import javax.swing.text.html.parser.ParserDelegator;
import javax.swing.text.html.HTML;

public class OilpriceCallback extends ParserCallback 
     implements Scraper{
    private boolean crudeOilCrumb=false;
    private boolean foundCurrPrice=false;
    private String urlSource= 
    private String result = "";

    public String getUrlSource() {
        return urlSource;

    public void setUrlSource(String urlSource) {
        this.urlSource = urlSource;

    public String getResult() {
        return result;

    public void setResult(String result) {
        this.result = result;

    public void handleText(char[] chars, int i) {
        String str = new String(chars);
        if(str.indexOf("Crude Oil") != -1){
        if(this.crudeOilCrumb && this.foundCurrPrice &&
                getResult().length() == 0){

    public void handleStartTag(HTML.Tag tag,
        MutableAttributeSet mutableAttributeSet, int i) {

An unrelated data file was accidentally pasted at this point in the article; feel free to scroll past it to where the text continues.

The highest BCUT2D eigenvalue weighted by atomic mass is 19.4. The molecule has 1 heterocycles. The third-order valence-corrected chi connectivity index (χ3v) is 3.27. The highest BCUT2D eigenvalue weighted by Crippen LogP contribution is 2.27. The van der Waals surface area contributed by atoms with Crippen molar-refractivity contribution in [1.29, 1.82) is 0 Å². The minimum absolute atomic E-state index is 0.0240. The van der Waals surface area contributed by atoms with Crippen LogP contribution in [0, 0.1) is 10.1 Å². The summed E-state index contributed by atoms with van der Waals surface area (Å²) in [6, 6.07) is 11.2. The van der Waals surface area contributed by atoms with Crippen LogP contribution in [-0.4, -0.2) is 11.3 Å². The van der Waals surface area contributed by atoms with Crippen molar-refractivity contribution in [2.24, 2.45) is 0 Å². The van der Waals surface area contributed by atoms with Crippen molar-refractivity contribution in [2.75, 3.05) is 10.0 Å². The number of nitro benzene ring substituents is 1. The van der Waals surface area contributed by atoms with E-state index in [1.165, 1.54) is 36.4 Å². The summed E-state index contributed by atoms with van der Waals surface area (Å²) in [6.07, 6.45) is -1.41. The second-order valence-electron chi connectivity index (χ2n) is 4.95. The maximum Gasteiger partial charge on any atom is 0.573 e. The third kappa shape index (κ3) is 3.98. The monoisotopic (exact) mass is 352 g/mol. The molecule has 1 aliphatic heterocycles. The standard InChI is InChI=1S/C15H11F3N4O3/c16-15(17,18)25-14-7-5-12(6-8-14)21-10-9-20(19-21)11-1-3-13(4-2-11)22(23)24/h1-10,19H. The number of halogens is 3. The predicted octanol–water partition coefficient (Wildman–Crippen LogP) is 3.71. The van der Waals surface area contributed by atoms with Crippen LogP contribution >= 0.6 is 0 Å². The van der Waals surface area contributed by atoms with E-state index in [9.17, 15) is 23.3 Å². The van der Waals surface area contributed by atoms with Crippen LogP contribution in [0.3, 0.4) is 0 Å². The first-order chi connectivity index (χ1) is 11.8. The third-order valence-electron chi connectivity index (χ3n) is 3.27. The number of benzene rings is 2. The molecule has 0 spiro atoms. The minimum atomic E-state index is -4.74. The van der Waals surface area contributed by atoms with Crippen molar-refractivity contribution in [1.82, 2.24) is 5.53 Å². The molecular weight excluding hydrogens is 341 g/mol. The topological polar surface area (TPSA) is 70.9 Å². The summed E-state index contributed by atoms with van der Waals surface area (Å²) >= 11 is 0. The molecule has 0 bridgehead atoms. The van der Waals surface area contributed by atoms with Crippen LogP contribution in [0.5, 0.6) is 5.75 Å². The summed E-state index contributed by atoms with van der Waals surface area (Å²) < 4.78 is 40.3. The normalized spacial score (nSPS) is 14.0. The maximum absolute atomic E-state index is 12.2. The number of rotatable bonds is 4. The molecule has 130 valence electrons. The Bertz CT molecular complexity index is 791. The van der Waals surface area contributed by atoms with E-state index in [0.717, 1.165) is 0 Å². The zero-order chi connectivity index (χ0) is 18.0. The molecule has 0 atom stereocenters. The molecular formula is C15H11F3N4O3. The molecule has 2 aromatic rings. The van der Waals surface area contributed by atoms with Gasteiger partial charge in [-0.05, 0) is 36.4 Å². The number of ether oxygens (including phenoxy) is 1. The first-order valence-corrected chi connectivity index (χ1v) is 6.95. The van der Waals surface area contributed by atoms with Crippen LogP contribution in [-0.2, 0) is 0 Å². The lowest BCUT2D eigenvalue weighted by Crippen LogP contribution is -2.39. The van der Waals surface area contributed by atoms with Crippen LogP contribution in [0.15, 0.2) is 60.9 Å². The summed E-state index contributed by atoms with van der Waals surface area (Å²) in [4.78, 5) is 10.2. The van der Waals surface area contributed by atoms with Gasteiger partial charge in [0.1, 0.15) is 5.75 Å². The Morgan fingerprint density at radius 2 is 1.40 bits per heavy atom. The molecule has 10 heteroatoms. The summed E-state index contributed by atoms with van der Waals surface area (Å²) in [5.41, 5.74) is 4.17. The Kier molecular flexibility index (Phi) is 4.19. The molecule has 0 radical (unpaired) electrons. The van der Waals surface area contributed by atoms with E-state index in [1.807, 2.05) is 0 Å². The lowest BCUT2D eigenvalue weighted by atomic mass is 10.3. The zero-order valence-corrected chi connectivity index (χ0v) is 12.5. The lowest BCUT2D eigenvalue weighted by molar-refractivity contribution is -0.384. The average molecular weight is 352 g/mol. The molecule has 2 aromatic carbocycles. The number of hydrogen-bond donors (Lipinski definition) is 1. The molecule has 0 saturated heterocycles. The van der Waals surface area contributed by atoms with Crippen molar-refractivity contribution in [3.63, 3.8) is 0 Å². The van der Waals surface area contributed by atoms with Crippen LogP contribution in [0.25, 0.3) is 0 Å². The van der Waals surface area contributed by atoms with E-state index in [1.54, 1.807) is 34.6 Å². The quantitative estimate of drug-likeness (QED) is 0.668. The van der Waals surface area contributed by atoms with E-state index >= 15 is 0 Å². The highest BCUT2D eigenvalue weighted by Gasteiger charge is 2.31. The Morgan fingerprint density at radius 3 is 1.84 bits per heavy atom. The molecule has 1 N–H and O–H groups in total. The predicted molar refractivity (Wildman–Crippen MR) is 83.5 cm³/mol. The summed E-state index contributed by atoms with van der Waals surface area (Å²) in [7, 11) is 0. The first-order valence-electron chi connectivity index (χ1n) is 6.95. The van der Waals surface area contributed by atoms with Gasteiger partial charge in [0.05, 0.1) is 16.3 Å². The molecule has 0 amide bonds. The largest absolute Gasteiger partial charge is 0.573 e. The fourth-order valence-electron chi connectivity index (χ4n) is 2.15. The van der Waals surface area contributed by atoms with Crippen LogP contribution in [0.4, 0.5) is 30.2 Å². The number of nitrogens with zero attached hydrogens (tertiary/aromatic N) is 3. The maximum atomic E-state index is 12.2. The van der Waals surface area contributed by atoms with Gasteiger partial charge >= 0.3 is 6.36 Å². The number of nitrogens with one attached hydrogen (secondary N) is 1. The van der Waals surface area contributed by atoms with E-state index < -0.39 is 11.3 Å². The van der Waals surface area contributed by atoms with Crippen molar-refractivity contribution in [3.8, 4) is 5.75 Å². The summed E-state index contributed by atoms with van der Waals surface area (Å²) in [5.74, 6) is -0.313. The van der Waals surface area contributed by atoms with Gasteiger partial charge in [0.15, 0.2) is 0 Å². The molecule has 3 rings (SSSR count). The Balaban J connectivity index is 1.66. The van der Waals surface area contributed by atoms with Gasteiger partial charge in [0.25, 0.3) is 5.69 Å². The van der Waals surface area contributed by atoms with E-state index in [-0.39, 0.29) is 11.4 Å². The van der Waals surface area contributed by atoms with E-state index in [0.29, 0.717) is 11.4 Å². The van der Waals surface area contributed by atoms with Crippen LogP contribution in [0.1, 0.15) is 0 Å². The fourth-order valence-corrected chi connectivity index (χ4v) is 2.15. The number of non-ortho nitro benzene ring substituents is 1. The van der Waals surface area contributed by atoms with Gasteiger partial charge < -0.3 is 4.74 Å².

if((crudeOilCrumb) && tag ==  javax.swing.
            String val = (String) mutableAttributeSet.
            if(val != null && val.equalsIgnoreCase("Current")){

    public String toString() {
        return getResult();

A class named EnergyHarvester contains a list (in an object called scraperMap) of various callback classes (such as OilpriceCallback) that scrape prices for the different fuel types. Here is the code from EnergyHarvester for returning the requested price.

public String getNugget() throws ClassNotFoundException,
    IllegalAccessException, InstantiationException, IOException {
    String nm = ((String)scraperMap.get(priceType));
    ParserCallback callback = (ParserCallback) Class.forName(nm).
    URL eia = new URL(((Scraper) callback).getUrlSource());
    BufferedReader webPagestream = new BufferedReader(
      new InputStreamReader(eia.
    return callback.toString();

Here's the JSP component our web page calls. The code uses an instance of EnergyHarvester, which in turn uses different implementations of the HTML-parsing code to fetch the various energy prices.

<%@taglib uri="" prefix="c" %>
<% response.addHeader("Content-Type","text/plain");
    response.addHeader("Cache-Control","no-cache"); %>
<jsp:useBean id="parser" class="com.eeviewpoint.EnergyHarvester"/>
<jsp:setProperty name="parser" property=
     "priceType" value="${param.priceTyp}"/>
<c:out value="${parser.nugget}"/>

Previous Page
Next Page